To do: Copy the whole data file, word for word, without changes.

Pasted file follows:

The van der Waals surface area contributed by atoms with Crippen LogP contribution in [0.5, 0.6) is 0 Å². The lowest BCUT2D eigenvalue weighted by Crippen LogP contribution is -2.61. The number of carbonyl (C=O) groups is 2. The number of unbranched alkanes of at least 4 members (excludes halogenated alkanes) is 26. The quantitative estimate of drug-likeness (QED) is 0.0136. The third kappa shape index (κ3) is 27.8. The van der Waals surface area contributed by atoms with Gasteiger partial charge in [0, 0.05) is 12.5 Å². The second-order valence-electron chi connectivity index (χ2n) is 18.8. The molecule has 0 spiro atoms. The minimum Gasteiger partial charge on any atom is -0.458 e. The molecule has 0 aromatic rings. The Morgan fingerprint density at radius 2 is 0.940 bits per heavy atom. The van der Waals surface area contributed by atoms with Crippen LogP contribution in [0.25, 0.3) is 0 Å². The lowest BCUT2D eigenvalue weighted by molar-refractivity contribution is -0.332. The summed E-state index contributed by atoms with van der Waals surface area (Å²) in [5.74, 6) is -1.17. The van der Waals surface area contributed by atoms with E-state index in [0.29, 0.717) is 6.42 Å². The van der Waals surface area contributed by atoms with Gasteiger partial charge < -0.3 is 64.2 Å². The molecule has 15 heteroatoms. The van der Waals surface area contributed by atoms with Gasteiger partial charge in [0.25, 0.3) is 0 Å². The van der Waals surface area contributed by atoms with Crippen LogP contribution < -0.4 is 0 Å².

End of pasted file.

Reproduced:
The van der Waals surface area contributed by atoms with Crippen LogP contribution in [0.5, 0.6) is 0 Å². The lowest BCUT2D eigenvalue weighted by Crippen LogP contribution is -2.61. The number of carbonyl (C=O) groups is 2. The number of unbranched alkanes of at least 4 members (excludes halogenated alkanes) is 26. The quantitative estimate of drug-likeness (QED) is 0.0136. The third kappa shape index (κ3) is 27.8. The van der Waals surface area contributed by atoms with Gasteiger partial charge in [0, 0.05) is 12.5 Å². The second-order valence-electron chi connectivity index (χ2n) is 18.8. The molecule has 0 spiro atoms. The minimum Gasteiger partial charge on any atom is -0.458 e. The molecule has 0 aromatic rings. The Morgan fingerprint density at radius 2 is 0.940 bits per heavy atom. The van der Waals surface area contributed by atoms with Crippen LogP contribution in [0.25, 0.3) is 0 Å². The lowest BCUT2D eigenvalue weighted by molar-refractivity contribution is -0.332. The summed E-state index contributed by atoms with van der Waals surface area (Å²) in [5.74, 6) is -1.17. The van der Waals surface area contributed by atoms with E-state index in [0.29, 0.717) is 6.42 Å². The van der Waals surface area contributed by atoms with Gasteiger partial charge < -0.3 is 64.2 Å². The molecule has 15 heteroatoms. The van der Waals surface area contributed by atoms with Gasteiger partial charge in [0.25, 0.3) is 0 Å². The van der Waals surface area contributed by atoms with Crippen LogP contribution < -0.4 is 0 Å².